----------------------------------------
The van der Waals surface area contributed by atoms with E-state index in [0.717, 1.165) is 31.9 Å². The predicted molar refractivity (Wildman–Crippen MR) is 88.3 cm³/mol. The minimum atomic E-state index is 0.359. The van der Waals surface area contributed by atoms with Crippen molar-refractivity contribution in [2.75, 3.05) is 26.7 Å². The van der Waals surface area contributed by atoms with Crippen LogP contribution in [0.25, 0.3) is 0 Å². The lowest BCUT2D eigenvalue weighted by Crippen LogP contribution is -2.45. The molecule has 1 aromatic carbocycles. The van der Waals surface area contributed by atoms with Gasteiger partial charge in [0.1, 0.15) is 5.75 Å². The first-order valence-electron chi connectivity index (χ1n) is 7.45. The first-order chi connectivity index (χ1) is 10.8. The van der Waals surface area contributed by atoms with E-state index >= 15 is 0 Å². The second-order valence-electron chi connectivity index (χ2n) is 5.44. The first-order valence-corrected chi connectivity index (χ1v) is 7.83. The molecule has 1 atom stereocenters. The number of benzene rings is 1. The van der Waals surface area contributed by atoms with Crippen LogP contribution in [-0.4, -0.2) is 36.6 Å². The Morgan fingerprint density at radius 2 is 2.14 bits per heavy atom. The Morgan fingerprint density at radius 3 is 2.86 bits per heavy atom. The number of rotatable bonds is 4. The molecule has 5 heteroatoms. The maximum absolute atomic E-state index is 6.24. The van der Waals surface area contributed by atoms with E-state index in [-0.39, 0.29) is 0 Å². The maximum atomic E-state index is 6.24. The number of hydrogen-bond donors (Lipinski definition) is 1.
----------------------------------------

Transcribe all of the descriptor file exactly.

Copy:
The van der Waals surface area contributed by atoms with E-state index in [0.717, 1.165) is 31.9 Å². The predicted molar refractivity (Wildman–Crippen MR) is 88.3 cm³/mol. The minimum atomic E-state index is 0.359. The van der Waals surface area contributed by atoms with Crippen molar-refractivity contribution in [2.75, 3.05) is 26.7 Å². The van der Waals surface area contributed by atoms with Crippen LogP contribution in [0.25, 0.3) is 0 Å². The lowest BCUT2D eigenvalue weighted by Crippen LogP contribution is -2.45. The molecule has 1 aromatic carbocycles. The van der Waals surface area contributed by atoms with Gasteiger partial charge in [0.1, 0.15) is 5.75 Å². The first-order valence-electron chi connectivity index (χ1n) is 7.45. The first-order chi connectivity index (χ1) is 10.8. The van der Waals surface area contributed by atoms with E-state index >= 15 is 0 Å². The second-order valence-electron chi connectivity index (χ2n) is 5.44. The first-order valence-corrected chi connectivity index (χ1v) is 7.83. The molecule has 1 atom stereocenters. The number of benzene rings is 1. The van der Waals surface area contributed by atoms with Crippen LogP contribution in [-0.4, -0.2) is 36.6 Å². The Morgan fingerprint density at radius 2 is 2.14 bits per heavy atom. The Morgan fingerprint density at radius 3 is 2.86 bits per heavy atom. The number of rotatable bonds is 4. The molecule has 5 heteroatoms. The maximum absolute atomic E-state index is 6.24. The van der Waals surface area contributed by atoms with E-state index in [-0.39, 0.29) is 0 Å². The maximum atomic E-state index is 6.24. The number of hydrogen-bond donors (Lipinski definition) is 1.